Rachael Hogg has had two kidney transplants. Andrew Thomas talks to her about her experiences and a new organ transplant law that she believes will save lives.

Racheal Hogg has had more than her fair share of medical problems over the years.

But with support from family – including husband Chris, who donated one of his kidneys to her – she continues to lead an incredibly active life.

And she is passionate about doing what she can to try to ensure as few people as possible die while waiting for an organ donation.

Rachael, now 52 and living in Kendal, was born in Whickham, near Newcastle. She wanted to be a horse riding instructor and studied Equestrianism and Business Studies at North Tyneside College of Further Education.

She started work at the London Equestrian Centre but caught a virus during a trip to Italy. She was told there was only a 2,000 to one chance of the virus affecting her organs but a medical a year later for a forthcoming Camp America trip revealed both her kidneys were failing.

She ended up on dialysis before having her first kidney transplant in 1990 at the age of just 21.

How did it affect her? “Sometimes when you are younger you just get through it but I did so with the support of my family – my parents looked after me,” she said.

The donor, she discovered, was a 46-year-old woman from Nottingham, who had died of a brain haemorrhage. Rachael wrote to the lady’s family to thank them.

After the transplant she had a new lease of life, doing office work for HM Revenue and Customs and retraining as an aerobics teacher. “Generally I was really, really well,” she said.

She met Chris in 1996 at a night club in Newcastle. He was working for the National Trust at Hill Top in the Lake District. The couple married in 1998 and moved to South Lakeland.

But health-wise, things eventually started to go wrong. Tests revealed she had gone into renal failure. “It was a difficult time. It felt like I was wading through treacle. I always knew it could happen. I thought I had been lucky because I had had the new kidney for 26 years.”

She was being sick most days, had little energy and was losing weight because of loss of appetite. Once again she went on the organ donor waiting list.

At this point Chris decided he would go to be tested as a possible kidney donor. “I did not think he would be a match,” said Rachael. “I was not aware he even had the same blood group as me.”

But it turned Chris was a match and an operation was scheduled. “I never asked him. It was Chris’s idea completely to get tested. I think it was because of the worry of me going back on dialysis and that something might have happened to me. I was not sure I wanted him to go through with it. I felt guilty in case anything happened to him.”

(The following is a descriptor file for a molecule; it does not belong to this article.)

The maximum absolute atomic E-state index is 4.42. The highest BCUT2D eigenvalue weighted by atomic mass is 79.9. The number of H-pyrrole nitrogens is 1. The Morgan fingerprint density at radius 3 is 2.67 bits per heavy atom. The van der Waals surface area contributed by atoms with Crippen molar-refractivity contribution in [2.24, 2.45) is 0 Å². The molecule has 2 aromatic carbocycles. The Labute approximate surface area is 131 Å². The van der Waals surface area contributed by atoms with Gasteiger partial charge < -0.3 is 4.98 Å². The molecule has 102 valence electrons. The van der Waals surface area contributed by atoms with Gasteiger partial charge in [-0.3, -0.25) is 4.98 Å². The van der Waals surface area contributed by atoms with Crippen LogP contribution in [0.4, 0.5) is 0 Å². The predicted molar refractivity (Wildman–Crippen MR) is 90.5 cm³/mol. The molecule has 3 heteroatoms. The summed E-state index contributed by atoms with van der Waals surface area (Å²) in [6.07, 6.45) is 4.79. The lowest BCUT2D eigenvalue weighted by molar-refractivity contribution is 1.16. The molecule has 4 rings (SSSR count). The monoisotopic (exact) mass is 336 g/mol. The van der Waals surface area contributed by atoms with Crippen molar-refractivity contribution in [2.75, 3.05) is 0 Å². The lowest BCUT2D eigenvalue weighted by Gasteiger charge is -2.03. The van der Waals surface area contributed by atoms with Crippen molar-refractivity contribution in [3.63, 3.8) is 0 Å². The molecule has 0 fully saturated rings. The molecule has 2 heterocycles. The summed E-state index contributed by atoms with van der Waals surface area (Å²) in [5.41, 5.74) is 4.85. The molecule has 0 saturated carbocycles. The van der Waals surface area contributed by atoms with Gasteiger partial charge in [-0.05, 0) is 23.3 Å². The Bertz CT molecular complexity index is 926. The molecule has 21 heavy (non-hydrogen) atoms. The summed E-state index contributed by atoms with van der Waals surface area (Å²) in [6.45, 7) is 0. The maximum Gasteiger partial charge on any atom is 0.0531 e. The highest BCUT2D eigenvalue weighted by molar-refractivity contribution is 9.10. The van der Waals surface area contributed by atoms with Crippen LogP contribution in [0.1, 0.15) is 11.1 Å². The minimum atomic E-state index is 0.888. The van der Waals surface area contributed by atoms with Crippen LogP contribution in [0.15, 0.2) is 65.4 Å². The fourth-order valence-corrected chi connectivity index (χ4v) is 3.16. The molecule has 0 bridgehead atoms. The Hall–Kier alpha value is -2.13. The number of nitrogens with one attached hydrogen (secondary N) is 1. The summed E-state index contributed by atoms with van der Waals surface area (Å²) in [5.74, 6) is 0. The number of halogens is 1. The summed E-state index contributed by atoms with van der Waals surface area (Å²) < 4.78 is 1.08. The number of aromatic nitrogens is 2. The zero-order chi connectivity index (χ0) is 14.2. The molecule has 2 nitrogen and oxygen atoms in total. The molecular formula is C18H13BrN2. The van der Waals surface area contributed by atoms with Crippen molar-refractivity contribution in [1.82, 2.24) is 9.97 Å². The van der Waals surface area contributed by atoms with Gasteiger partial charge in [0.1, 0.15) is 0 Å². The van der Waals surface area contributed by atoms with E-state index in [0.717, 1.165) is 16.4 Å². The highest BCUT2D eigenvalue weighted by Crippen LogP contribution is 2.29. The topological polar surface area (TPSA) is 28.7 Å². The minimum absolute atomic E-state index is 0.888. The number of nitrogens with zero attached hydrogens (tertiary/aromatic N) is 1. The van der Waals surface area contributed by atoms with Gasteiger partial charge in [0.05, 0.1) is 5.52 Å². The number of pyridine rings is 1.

After a series of medical tests and psychological interviews, Chris had his kidney removed and it was transplanted into Rachel during a six-hour operation in February 2016.

The operation was a success. “I suppose he saved my life but I cannot keep dwelling on it,” said Rachael. “It makes me feel guilty because if anything happened to his remaining kidney it would be disastrous.”

After Chris became mayor in 2015 he pledged to get an extra 1,000 people on the organ donor register and together with Glenys Marriott, the couple set up Kendal Organ Donor Town. “We went around talking to people and encouraging them to join the organ donor register. We did Westmorland County Show, Torchlight and even went into Barclays Bank and by the end of the year there were 1,086 more people on the register.”

And Kendal was named the country’s first organ donor town.

“There are too many people dying waiting for a transplant - we lost 400 people in the UK last year,” said Rachael. “It is so sad. I was lucky. I had two transplants and I am still alive.”

She welcomes Max and Keira’s Law, which comes into force next month. It is named after Max, who received a heart transplant from a girl called Keira and means adults in England are now considered potential donors unless they choose to opt out or are excluded.

Racheal is convinced it will save lives but points out a person’s family can have the final say about whether organs can be removed. “We are encouraging people to have a conversation with their family and to say: ‘If anything happens to me, I want my organs to be donated’. I understand it can be too upsetting when someone dies for a family to make a decision about organ donation but having that conversation makes it easier for them. It is like the person’s last will and testament.

“You could save up to seven lives if your organs are donated.”

She hopes this kind of conversation will become the norm and that the issue will be discussed in schools.

“You never know what is around the corner. If you are happy to receive an organ you should be happy to give one. It saves lives,” she said.

Rachael remains active, working at Westmorland General Hospital and serving as a Kendal and South Lakeland councillor, although she is currently working from home because she is one of the people who fall into the more vulnerable category during the coronavirus pandemic. She has won an individual tennis gold medal and other volleyball medals at the British Transplant Games. She also helps with Kendal Organ Donor Town weekends, where children who have had transplants and their families take part in sporting activities in Kendal and can talk through shared experiences.

How has she maintained her positivity throughout her many ordeals? “I am just one of those people who gets on with things,” she replied.

You can find out more about Kendal Organ Donor Town on its Facebook page or on Twitter - @organdonortown